Thursday, April 21, 2011

Another one bites the dust – Market Street Car Park




It was reported in the newspapers yesterday that the iconic Market Street Car Park will be demolished soon. According to this Today report, it will be redeveloped into a ‘Grade A office tower’ at a cost of S$1.4 billion. It also says that, built in 1964, this was the first multi-storey public car park to serve the parking needs of the financial district.

Below are two photos of the car park courtesy of Geoffrey Pain. You may not be able to make out the names of the 3 shops on the ground floor in the first photo. They are 海洋 Ocean Garments (OG), Crocodile and The Record Library. On the left is the famous Lau Pa Sat food centre.

Can you identify the street in the second photo?

Here's another photo (circa 1970) from Peter Chan.



Do you have any memories of this Market Street car park?

7 comments:

Andy Young* said...

That's another landmark gone but good riddance because I find it an eyesore.

The important question is, what will replace it? Probably a larger than life car-park that will take a 10-minute uphill climb?

Perhaps with more parking lots available the charges will drop.
Up and down.

Pipe dream!

Icemoon said...

Is this the Golden Shoe Car Park? I have always call it by that name.

Lam Chun See said...

No. This is not the Golden Shoe Car Park. Both are along Market St. But Golden Shoe CP is on the other side Church Street nearer to the Spore River, whereas this one is near to Cross St and Lau Pa Sat. The confusion is becos in the old days, Market Street was one straight road. Now it is truncated and separated by Church St and Cecil St.

peter said...

"Golden Shoe" was a nickname coined by the URA in the 1960s to refer to a geographical precinct within the CDB which was ear-marked for urban renewal. It was shaped like a shoe but golden because it was properties acquired by the URA and turned into 99-year leasehold commercial space. At that time Spore had very small plots like you see in the aerial photo. There was no way property developers could put up office blocks; so property lots had to merged to form one big plot. Golden Shoe was supposedly to be a beta site to determine market interest in 99-year commercial leasehold properties. The first building that came up in the Golden Shoe was not the carpark but the former Moscow Narodny Bank Building (at the forner of Cross Street and Cecil Street). Then it was UOB Bank Bdlg (corner of Chulia Street and Bonham Street), Tat Lee Bank Bdlg (not sure what it's called now) at the corner of Market Street and Chulia Street.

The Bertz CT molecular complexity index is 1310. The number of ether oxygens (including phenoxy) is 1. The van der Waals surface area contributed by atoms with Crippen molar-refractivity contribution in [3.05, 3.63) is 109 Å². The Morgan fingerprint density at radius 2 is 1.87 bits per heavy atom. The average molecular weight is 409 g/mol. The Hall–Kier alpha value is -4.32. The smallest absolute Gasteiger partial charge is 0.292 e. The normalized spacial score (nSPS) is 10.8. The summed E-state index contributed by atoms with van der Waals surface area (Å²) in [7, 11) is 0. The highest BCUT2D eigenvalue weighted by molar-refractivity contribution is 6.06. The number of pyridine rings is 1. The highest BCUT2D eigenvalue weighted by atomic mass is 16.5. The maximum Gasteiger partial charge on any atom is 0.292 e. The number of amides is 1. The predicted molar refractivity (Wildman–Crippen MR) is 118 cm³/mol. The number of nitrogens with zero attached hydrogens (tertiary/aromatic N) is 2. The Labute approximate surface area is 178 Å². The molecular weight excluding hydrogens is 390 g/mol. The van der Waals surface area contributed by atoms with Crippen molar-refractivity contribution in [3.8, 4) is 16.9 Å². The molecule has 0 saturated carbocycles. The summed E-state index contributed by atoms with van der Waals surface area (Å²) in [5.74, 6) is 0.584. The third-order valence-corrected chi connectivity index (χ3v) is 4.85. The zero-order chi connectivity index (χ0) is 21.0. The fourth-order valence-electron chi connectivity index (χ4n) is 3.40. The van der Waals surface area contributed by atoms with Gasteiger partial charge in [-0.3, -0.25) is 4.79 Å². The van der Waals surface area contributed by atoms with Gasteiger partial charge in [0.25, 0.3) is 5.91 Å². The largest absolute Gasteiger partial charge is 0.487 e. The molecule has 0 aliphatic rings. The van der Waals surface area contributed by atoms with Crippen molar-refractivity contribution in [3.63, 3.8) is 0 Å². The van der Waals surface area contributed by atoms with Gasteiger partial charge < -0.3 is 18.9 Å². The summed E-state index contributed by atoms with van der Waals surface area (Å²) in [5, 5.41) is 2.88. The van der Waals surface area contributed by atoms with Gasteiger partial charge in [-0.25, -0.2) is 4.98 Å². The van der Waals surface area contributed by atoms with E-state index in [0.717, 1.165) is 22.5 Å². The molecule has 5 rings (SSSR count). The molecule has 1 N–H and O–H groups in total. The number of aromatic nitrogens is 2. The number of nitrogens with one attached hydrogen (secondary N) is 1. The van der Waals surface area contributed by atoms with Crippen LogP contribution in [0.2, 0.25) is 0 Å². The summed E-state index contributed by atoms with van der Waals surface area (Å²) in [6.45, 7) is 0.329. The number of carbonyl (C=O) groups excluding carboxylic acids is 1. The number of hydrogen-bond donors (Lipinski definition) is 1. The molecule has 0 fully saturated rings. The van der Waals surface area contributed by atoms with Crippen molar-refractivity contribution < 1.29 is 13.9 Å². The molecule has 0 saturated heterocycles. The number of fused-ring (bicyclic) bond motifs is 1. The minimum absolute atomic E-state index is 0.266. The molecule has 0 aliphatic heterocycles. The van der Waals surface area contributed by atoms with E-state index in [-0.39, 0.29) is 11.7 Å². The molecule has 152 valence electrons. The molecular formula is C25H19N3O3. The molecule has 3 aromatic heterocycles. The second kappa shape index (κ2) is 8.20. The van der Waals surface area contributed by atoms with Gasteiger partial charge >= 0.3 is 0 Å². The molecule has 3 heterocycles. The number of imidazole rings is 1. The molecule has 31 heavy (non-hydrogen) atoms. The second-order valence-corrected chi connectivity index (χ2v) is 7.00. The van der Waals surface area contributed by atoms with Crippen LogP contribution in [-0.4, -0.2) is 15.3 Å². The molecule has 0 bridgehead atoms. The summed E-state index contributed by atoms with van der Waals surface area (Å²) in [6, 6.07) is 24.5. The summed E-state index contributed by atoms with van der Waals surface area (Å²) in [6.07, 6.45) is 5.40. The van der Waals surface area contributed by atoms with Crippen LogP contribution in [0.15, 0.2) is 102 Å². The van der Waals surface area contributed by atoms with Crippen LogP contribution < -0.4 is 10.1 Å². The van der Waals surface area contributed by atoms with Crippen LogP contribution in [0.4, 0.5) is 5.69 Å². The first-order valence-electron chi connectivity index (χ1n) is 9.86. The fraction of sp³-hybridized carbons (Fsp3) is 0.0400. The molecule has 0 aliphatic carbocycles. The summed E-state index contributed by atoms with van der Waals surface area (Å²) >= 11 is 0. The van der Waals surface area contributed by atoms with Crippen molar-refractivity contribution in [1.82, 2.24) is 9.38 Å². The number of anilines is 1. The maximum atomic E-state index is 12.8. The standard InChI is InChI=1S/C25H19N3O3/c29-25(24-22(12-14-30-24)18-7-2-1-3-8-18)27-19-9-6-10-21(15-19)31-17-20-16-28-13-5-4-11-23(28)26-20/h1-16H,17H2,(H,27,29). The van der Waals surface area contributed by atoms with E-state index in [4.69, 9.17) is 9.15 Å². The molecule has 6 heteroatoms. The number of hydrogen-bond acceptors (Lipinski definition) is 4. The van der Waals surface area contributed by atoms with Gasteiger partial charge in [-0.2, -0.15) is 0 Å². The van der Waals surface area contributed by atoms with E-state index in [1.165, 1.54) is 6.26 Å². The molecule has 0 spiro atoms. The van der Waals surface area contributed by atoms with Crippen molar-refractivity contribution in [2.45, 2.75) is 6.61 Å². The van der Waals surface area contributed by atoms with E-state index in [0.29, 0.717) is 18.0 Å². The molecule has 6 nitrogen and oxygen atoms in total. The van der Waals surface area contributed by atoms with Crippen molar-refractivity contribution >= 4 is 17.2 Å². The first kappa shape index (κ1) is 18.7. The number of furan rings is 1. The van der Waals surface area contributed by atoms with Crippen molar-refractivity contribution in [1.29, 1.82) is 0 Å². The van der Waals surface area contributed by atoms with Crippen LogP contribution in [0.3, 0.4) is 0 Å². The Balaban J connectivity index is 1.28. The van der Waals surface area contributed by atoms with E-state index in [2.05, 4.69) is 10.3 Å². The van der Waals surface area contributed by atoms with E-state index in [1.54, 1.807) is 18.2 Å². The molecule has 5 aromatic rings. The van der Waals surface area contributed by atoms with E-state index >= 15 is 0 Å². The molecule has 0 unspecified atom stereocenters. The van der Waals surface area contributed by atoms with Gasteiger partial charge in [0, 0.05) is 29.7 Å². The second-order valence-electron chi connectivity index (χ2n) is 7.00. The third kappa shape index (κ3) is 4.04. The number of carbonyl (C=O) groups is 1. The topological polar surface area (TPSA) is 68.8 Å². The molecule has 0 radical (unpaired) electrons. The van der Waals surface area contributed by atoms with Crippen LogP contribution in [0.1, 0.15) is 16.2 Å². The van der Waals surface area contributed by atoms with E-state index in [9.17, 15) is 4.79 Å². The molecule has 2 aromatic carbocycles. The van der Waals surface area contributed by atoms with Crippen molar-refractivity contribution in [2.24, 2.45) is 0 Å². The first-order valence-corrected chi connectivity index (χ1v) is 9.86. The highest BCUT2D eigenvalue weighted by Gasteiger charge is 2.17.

If I can remmember correctly, Golden Shoe started in/around Market Street (excluding Raffles Place/Collyer Quay) to/including Teluk Ayer Street (excluding Shenton Way, Anson Road and Cecil Street). Shenton Way was then open space and was later called "Wall Street of Singapore" which was another precinct to differentiate it from the old commercial center at Raffles Place. But the first bdlg that came up in Shenton Way was the Trade UNion House/Spore Conference Hall in 1965 or 1966, then MSA Building was next.

peter said...

Owners or residents who could prove they lived in the acquired properties to be taken over by the URA were compensated according to "which ever was lower" market value. The government established the Tenants Compensation Board to determine compensation. My late father was a board member.

Joseph Wong said...

I remember the Gemini Chit Fund company that caused a scandal in 1971 was located at the Market Street Car Park. Used to accompany my grand uncle to the company to contribute payments.

Bill Johnston said...

One of the businesses in the Market Street car park was a record library. It had a large stock of 33⅓ rpm
vinyl records - mostly classical but other types of music as well. It also sold 7" Ampex reel to reel tapes. I was a member of the library for five or six years: I could borrow up to three records at a time to take home and make tape copies. The library insisted that your hifi system was of a certain standard before you could borrow records and you had to pay for any damage - in non-airconditioned cars it was difficult to transport the vinyl without it melting or buckling!
Although it was illegal to make copies of records the library had certain discs it would not lend out. I remember wanting to take out Mozart's "Magic Flute"; I couldn't do so but the library would copy it onto tape and sell the tape to you!
I built up a huge collection of recorded music, all on 7" Ampex tapes. The tape boxes included a self adhesive vinyl strip you could stick to the spine and a small sheet of gold leaf so that you would write the title on it. I used white Letraset.